Wednesday, December 04, 2013

Illinois Policy Institute's Jim Tillman on Illinois's meager pension reforms.

An email from IPI's Jim Tillman,

Today the Illinois General Assembly sent a pension bill to Gov. Pat Quinn. It is important to be clear about what this bill is and is not. Let's start with what this bill is not.
This bill is not the sweeping reform that Illinois has been waiting – fighting – for over the past few years. This bill does not fundamentally change the way pensions are calculated and paid out in Illinois. This bill does not set up a system that is fair to both taxpayers and government workers.
The passage of this bill was not the moment in which the very same politicians who drove this system into the ground finally stood up, did the right thing and fixed it.
Here is what the bill does: delays addressing the problem head on. It buys time.
The conversation about pension reform became serious in 2011. At that time, Illinois had an unfunded liability of approximately $80 billion.
Today, the official unfunded liability is $100 billion. The bill passed today would – at best – reduce the unfunded liability to $80 billion. It dials back the crisis just to 2011 levels.
The bill passed today purportedly cuts the state's pension payment by $1 billion next year. Know where that gets us? To the same level payment as the state had for the fiscal year that ended on June 30, 2013.
It's universally accepted that this bill does not represent a "solution" to Illinois' pension crisis. Many politicians who voted for this bill have said as much, and have defended their vote by saying, "This is not a solution; it is a first step."
A "first step" necessarily means there is a second step. Now the real reform begins; now we start working toward the next step.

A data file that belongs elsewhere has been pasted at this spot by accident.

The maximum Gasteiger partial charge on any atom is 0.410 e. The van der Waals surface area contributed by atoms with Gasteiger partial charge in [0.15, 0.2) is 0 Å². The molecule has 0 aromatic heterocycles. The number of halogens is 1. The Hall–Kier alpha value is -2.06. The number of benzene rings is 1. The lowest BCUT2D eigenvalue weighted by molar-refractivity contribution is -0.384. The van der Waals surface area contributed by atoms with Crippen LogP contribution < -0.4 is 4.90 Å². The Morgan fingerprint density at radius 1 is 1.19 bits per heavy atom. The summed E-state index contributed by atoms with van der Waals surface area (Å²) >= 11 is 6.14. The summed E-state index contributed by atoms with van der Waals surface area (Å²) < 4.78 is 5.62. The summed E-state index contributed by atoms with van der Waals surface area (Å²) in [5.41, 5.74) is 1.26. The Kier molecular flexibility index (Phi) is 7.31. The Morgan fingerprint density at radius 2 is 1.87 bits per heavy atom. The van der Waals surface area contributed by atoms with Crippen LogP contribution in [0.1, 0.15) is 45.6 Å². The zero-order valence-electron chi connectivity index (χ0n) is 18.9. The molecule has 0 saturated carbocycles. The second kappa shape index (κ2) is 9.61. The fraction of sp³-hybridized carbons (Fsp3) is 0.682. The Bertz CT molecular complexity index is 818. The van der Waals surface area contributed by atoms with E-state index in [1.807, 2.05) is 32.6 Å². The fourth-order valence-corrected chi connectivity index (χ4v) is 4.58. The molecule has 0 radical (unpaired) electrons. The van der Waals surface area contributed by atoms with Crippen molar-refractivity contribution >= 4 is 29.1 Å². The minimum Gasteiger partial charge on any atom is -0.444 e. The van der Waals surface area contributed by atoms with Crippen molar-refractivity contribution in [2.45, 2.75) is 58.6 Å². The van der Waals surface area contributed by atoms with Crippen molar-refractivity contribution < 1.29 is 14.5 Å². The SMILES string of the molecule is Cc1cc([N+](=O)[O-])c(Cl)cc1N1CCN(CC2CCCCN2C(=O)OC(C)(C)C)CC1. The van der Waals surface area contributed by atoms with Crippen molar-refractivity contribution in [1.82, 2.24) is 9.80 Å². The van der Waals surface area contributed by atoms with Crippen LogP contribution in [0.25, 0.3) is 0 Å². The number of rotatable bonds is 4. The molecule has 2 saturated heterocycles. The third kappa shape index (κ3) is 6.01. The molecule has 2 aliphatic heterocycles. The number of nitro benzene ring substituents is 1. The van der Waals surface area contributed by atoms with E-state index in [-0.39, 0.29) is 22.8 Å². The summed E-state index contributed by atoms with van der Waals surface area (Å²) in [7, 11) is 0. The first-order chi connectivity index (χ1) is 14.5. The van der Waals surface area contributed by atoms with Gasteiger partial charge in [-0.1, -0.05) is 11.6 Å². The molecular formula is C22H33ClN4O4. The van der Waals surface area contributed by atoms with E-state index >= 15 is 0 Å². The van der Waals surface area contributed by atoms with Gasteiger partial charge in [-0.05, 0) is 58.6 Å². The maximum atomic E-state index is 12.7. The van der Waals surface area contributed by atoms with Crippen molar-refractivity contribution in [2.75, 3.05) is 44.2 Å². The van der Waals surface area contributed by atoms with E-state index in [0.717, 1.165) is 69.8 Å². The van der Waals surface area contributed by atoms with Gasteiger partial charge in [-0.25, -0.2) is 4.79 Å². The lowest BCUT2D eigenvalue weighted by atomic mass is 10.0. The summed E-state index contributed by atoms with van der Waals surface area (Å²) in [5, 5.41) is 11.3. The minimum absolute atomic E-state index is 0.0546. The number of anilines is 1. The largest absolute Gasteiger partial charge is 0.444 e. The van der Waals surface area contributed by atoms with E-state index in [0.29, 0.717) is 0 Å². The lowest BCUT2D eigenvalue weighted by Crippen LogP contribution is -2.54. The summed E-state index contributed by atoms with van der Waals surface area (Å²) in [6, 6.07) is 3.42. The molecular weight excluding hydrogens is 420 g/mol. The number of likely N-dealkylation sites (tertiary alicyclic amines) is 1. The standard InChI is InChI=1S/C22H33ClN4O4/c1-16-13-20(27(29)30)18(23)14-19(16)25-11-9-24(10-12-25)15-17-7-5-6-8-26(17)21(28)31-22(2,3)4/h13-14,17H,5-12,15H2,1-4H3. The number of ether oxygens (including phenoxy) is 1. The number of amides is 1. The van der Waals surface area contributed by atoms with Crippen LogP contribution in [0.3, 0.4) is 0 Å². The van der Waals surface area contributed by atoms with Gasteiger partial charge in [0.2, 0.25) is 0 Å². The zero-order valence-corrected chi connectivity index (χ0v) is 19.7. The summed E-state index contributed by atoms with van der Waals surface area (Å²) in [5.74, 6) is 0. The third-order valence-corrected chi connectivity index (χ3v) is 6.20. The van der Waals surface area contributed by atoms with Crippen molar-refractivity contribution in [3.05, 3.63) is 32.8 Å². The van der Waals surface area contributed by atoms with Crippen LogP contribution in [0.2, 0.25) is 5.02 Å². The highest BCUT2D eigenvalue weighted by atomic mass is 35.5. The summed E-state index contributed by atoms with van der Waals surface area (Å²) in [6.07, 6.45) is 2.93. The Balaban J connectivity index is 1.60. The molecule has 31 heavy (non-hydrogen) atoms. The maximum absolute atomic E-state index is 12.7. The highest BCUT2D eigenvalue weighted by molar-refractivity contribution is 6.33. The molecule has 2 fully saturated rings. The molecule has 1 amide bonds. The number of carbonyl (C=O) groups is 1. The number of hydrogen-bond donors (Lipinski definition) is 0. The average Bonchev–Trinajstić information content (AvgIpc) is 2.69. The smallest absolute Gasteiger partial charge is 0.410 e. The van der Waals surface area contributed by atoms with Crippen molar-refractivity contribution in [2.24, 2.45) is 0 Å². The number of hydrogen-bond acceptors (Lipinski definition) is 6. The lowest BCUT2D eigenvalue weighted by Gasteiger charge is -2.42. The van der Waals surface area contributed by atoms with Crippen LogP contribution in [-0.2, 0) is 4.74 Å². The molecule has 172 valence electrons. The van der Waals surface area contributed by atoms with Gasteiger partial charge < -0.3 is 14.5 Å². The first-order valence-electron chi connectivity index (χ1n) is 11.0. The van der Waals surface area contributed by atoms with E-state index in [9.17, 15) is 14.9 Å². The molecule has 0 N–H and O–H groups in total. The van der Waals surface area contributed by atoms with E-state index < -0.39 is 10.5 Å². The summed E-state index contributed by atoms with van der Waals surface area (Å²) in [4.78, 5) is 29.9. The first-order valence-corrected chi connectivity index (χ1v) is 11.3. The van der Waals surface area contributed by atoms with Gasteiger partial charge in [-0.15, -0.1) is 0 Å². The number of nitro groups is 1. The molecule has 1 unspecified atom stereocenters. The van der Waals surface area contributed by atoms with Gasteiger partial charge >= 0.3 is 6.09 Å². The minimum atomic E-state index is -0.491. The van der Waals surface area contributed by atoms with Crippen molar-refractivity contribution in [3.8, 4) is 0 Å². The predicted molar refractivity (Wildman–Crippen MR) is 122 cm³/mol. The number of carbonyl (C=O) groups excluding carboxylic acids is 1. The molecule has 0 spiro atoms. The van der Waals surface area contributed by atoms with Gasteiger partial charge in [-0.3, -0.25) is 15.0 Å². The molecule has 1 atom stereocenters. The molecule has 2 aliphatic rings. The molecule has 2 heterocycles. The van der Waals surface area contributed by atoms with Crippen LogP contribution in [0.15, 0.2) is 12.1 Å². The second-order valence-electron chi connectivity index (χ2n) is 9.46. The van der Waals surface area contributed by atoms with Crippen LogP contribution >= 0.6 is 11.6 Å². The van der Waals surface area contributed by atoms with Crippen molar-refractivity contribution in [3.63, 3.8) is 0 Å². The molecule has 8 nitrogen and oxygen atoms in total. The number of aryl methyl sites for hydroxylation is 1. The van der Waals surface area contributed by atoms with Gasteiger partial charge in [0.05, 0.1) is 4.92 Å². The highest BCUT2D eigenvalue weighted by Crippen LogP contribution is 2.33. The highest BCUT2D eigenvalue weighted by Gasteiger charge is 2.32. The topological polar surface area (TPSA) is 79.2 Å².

For examples of what that next step is, look around the country. There is something in common with states enacting pension reform and turning their fiscal houses back in order: Michigan, Alaska, Rhode Island. They're all moving away from pensions and to the defined contribution model.
If Illinois is going to turn around, it will have to do the same. In February 2013, we proposed a landmark bill that would pay government workers everything they've earned so far in the pension system, and start a 401(k) system for all benefits going forward. It would immediately cut the unfunded liability in half, by $46 billion, and would save the state more than $221 billion over the next 30 years. The benefits would be so generous that it also would not require the state to participate in Social Security.
The bill that passed today may get the governor's signature, but it does not mean the pension crisis is solved. We will continue working diligently to enact real pension reform to get Illinois back on the path to prosperity.

In liberty,

John Tillman

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